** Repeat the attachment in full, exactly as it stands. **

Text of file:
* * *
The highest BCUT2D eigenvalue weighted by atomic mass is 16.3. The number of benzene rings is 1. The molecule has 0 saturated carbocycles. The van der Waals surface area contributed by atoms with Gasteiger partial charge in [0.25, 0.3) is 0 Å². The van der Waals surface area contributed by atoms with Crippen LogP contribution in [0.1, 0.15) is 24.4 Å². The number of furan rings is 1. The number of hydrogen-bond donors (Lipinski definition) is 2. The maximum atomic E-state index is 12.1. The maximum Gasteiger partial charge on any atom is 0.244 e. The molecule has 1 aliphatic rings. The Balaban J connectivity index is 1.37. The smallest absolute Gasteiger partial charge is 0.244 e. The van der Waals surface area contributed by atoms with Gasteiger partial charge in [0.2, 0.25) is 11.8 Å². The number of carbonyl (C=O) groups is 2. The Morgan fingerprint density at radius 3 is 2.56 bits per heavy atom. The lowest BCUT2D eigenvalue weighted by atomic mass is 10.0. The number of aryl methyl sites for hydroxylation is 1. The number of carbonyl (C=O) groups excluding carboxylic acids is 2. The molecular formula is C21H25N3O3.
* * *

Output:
The highest BCUT2D eigenvalue weighted by atomic mass is 16.3. The number of benzene rings is 1. The molecule has 0 saturated carbocycles. The van der Waals surface area contributed by atoms with Gasteiger partial charge in [0.25, 0.3) is 0 Å². The van der Waals surface area contributed by atoms with Crippen LogP contribution in [0.1, 0.15) is 24.4 Å². The number of furan rings is 1. The number of hydrogen-bond donors (Lipinski definition) is 2. The maximum atomic E-state index is 12.1. The maximum Gasteiger partial charge on any atom is 0.244 e. The molecule has 1 aliphatic rings. The Balaban J connectivity index is 1.37. The smallest absolute Gasteiger partial charge is 0.244 e. The van der Waals surface area contributed by atoms with Gasteiger partial charge in [0.2, 0.25) is 11.8 Å². The number of carbonyl (C=O) groups is 2. The Morgan fingerprint density at radius 3 is 2.56 bits per heavy atom. The lowest BCUT2D eigenvalue weighted by atomic mass is 10.0. The number of aryl methyl sites for hydroxylation is 1. The number of carbonyl (C=O) groups excluding carboxylic acids is 2. The molecular formula is C21H25N3O3.